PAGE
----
Seems like the McGreevey rant made me have to catch my breath. Also, work life and the "married" life have proven very rewarding, yet time-consuming. I'm also trying to reestablish my exercise routine and Peter and I still strive finish the small nit-picky things around the house.
Charlotte, the largest city in North Carolina, is home to a small, but largely undercover queer population. Asheville, NC, home to the fantastic and historic Oak Grove lodge, and about two hours away, is reportedly one the nation's most gay-friendly cities and I've heard good things about the environment at UNC Greensboro, about an hour away. Charlotte, is by and large, a pretty quiet city and is comprised, like Atlanta, of many close suburbs and towns with very definite personalities. And although a queer presence is obvious to the trained or even semi-trained eye, it seems many of the city's denizens are still thrown for a loop or strongly curious to see two out men together and being/acting like a couple.
Peter and I generally refrain from many overt romantic or affectionate gestures in public, although certainly they do happen. But we act like a couple - at the grocery store we discuss what we want for dinner over the course of the week or argue over which flavor of ice cream to buy (usually ending up with both) - at a restaurant we might share some food or kid about who is going to pay -at home, I think we appear more than just roommates, often sharing a ride, or taking out the garbage together, and such. I hope that in all of these and other situations, it is obvious that we are together. But this togetherness does bring some stares.
People carefully trying to look like they're not looking fail pitifully as the follow us around or crane their neck as we go the other way down an aisle. These are looks I used to get going to places with black female friends. That "are they what I think they are" kind of look (no to the black woman, yes to the man on my arm). Granted we live in a smaller, quieter suburb, but we're not the only queers around here either. And other gay couples can be sighted time to time. Now, while this angered Pat the angry Lowe's Hardware lesbian, I'm rather quite happy with it.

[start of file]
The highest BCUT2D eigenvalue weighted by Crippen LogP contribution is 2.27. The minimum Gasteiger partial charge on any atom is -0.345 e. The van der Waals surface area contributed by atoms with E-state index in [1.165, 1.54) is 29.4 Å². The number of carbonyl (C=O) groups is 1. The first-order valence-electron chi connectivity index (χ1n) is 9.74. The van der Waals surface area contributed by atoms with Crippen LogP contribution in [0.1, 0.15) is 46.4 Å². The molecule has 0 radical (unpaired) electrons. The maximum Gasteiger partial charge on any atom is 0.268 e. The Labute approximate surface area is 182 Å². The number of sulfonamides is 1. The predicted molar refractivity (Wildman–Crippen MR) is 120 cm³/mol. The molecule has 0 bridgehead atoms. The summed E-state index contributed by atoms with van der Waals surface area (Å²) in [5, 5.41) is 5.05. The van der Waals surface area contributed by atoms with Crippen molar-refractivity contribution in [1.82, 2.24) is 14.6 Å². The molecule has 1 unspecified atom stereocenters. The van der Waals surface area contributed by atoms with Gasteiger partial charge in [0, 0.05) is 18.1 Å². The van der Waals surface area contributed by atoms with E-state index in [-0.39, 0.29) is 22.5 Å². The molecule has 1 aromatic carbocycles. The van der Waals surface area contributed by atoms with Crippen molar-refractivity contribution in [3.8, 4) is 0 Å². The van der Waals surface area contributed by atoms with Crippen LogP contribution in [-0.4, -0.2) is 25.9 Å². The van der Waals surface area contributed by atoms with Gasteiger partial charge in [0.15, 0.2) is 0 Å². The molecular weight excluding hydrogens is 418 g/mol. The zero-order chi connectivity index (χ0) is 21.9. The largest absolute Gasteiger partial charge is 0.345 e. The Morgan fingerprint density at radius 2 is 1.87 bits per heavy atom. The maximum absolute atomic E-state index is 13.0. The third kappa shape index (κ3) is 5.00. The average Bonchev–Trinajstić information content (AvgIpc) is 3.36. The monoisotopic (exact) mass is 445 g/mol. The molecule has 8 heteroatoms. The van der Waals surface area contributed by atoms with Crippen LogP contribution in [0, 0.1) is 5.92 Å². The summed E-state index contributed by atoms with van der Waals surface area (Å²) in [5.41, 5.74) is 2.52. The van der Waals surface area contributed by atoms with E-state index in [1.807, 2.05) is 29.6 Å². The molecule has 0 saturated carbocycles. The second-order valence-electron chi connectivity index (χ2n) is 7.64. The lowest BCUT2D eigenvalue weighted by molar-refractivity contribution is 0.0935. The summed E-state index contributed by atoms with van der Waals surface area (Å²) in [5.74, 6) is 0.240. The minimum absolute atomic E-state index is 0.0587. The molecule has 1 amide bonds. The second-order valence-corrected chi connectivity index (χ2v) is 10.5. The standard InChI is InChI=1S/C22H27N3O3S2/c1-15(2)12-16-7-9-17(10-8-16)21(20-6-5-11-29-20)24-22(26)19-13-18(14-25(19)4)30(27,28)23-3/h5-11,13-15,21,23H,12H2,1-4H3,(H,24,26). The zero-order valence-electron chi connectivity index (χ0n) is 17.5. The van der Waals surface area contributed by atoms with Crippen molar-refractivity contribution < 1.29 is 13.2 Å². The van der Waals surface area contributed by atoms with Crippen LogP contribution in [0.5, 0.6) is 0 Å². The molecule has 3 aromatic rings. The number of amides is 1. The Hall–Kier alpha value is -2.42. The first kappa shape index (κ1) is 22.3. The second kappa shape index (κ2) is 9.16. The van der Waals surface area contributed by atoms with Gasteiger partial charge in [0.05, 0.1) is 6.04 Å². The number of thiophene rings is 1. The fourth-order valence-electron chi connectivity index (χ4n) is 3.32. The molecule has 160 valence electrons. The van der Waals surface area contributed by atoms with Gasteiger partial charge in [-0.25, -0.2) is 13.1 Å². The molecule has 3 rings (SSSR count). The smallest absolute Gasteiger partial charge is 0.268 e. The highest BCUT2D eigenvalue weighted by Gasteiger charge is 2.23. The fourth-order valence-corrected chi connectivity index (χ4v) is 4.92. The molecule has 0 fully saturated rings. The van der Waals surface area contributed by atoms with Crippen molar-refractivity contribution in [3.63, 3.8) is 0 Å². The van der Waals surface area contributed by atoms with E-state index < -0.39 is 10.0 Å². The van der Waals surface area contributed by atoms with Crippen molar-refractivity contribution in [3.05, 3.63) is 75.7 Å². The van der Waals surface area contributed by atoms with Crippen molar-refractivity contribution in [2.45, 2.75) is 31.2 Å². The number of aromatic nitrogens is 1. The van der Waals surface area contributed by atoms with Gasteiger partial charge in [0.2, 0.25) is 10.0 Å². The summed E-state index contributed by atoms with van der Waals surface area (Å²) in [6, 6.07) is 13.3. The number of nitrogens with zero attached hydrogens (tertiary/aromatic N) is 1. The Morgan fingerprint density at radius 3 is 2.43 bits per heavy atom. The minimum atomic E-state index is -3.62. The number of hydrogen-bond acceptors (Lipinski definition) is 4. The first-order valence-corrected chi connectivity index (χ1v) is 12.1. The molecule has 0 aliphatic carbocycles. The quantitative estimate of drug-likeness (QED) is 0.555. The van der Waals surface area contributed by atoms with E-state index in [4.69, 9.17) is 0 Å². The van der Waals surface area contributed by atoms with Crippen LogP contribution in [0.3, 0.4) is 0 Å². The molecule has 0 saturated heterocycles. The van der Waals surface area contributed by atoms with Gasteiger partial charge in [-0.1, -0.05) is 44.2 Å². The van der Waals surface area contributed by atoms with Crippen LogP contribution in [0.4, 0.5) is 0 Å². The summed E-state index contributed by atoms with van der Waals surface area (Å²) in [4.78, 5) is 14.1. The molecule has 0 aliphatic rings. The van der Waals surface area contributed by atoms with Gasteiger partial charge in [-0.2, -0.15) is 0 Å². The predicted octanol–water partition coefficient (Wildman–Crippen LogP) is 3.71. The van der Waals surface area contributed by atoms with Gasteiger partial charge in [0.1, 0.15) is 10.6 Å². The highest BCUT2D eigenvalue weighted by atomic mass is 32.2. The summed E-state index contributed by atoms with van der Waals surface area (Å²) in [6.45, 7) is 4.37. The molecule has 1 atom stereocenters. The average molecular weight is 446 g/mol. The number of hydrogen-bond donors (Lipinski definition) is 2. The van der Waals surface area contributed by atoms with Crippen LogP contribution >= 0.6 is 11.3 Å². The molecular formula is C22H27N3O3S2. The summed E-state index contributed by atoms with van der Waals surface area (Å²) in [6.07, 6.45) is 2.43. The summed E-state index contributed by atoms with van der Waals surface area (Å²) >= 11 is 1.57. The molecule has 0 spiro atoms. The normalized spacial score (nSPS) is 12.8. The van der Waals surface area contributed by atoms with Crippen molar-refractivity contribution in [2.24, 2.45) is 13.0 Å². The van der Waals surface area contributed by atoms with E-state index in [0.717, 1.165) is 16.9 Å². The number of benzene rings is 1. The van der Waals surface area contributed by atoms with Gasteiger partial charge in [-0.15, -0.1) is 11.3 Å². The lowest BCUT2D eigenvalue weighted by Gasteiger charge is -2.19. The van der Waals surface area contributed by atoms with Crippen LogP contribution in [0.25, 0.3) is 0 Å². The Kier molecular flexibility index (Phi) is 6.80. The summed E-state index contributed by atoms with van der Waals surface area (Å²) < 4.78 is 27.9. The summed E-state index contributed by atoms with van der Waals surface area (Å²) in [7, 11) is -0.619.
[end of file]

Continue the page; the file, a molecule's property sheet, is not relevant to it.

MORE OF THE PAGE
I hope people can see us and say "oh look those fags aren't trying to molest children, entice upright Christian men, or sell us skin care products, maybe we were wrong about denying them civil rights."
Pat, as I'm sure you're wondering, is a woman we met on a home-improvement outing. I kid about lesbian rage, but she was full of it. The woman was incensed about being lied to about the availability of pineapple for her Hawaiian pizza. They told her they had the pineapple in stock, but, no, she saw that they actually had to run out and get the pineapple from a store. They were out and they lied about it. Also, she asserted, they singled her out by putting their bruschetta on a paper plate, while breeder received fine plasticware. I mean, serving an appetizer on a paper plate is a major faux pas, but it's hardly anything to carry a grudge about. You just don't invite those people over for your fabulous dinner parties. Also, Pat(named change to protect the incensed) was mad she couldn't get any privacy. People dared to recognize her and her "friend's" car that she would drive occasionally.
The saying goes that "familiarity breeds contempt." I hope that, in this case, familiarity will breed tolerance, maybe even acceptance. There's much political fodder in trying to show straight people that we are just like they are - that's not always a good thing. But straight people do need to realize that we aren't corrupters of innocent children and the American Way either. Plus, we throw fabulous dinner parties.